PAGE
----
Dealing with loss – Elizabeth Ita

Today, 6th June 2020, marks 12 years since I lost my dad. It hasn’t been the sweetest of experiences. I was just 12 years old when it happened and I remember that for years after that incident I lived in a daze. I refused to accept that he was gone. I didn’t know how to deal with it and I never had closure. I would wake up every day thinking that he would walk in and confirm that it was all a big joke.

Shortly after he died, I fell into chronic depression. I beefed God one time too many. It was one event that broke me because i was the closest to him of my siblings. It’s been a difficult 12 years and I won’t say that I have been able to completely get over the incident or that i have forgotten because more often than not, someone would walk up to me and say that I am the splitting image of him. But, time heals all wounds… Even though the scars remain.

This year, i thought it would be nice to do something different and embrace a proactive approach. This blog post is about sharing how to cope with loss for those who may have had similar experiences. I’m no stranger to loss. I don’t think any of us are. It is never easy; but you’re not alone.

Coping with loss always involves the same dynamics. In every case — whether it’s the loss of a loved one, a friendship, a limb —we are forced to live with the fact that we will never again have that thing, person or experience. We are forced to feel an internal emptiness and to accept our pain.

Is it possible to cope with loss? If yes, How?

Talk about it with friends or with a family member. Avoidance can lead to isolation. Support groups, reading books on the subject, praying or meditation can help you deal with the wave of emotions. Find what works for you. It’s important to have a strong support system to see you through.

Accept your feelings. Your feelings are valid. Whatever you feel in those times are normal. You may experience a plethora of emotions – sadness, anger, loneliness, frustration, resentment, shock, disbelief, guilt, regret, emptiness, confusion, fear and many other negative emotions. But if you feel stuck or overwhelmed you can talk with a psychologist or mental health professional who can help you get back on track.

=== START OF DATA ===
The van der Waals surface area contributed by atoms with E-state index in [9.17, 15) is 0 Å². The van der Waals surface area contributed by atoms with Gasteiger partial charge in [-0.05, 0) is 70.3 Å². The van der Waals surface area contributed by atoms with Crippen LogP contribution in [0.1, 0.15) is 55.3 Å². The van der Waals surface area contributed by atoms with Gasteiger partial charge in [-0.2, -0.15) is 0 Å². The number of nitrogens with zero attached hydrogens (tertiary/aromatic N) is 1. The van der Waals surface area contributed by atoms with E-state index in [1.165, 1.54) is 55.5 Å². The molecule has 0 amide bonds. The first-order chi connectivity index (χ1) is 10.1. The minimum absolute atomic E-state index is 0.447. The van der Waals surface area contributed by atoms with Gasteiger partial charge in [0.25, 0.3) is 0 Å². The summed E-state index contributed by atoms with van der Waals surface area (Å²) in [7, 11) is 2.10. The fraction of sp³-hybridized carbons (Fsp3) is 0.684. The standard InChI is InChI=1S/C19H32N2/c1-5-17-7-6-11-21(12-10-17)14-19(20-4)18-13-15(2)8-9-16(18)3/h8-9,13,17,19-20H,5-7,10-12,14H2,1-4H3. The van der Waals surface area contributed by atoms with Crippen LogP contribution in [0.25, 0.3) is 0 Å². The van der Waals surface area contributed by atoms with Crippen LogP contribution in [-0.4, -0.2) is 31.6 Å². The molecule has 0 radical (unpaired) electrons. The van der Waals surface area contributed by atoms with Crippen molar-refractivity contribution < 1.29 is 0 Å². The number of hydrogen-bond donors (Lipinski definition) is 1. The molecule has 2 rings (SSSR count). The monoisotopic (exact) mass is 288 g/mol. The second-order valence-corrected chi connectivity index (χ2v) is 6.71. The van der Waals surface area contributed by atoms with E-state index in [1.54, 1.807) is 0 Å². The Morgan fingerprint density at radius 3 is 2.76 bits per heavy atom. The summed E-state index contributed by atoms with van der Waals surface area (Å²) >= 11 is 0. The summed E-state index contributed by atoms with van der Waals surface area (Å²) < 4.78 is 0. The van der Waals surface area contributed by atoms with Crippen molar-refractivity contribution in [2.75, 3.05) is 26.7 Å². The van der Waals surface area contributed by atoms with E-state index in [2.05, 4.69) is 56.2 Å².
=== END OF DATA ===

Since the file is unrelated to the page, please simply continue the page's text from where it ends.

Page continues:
Remember and celebrate the lives of your loved ones. Anniversaries can be a difficult time for friends and family, but it can also be a time for remembrance and honoring them.

Start taking steps to fill up the void within. Loss always creates a void that needs to be filled. The closer your connection and the more intense the loss, the more profound the emptiness may feel. For me, my filler was volunteering. It helped me step outside myself to think of others as well. It gave me meaning.

Learn to grow from the loss. Every loss has a message. Whether the message is for you to be more loving and accepting, to learn to be more resilient, to learn to adjust to what you cannot change, or to change something you can; if you can step out of the emotion and observe the message clearly, you can grow out of it with a little more awareness.

Replace the negative feelings with positive ones. Sit down and write a list of what is good or great in your life and put it somewhere you can take a look at daily until you’re at peace with your loss.

Do things that positively impact others, engage in meaningful and creative activities, make time for your self-reflection, pay attention to your senses, enjoy life’s simple gifts, and never lose hope.

If you’re experiencing symptoms of complicated grief or clinical depression, talk to a mental health professional right away. Left untreated, complicated grief and depression can lead to significant emotional damage, life-threatening health problems, and even suicide. But treatment can help you get better.


  1. Thank you Lizzy for sharing this with us. It is really comforting. I pray time will be kind enough to heal everything.

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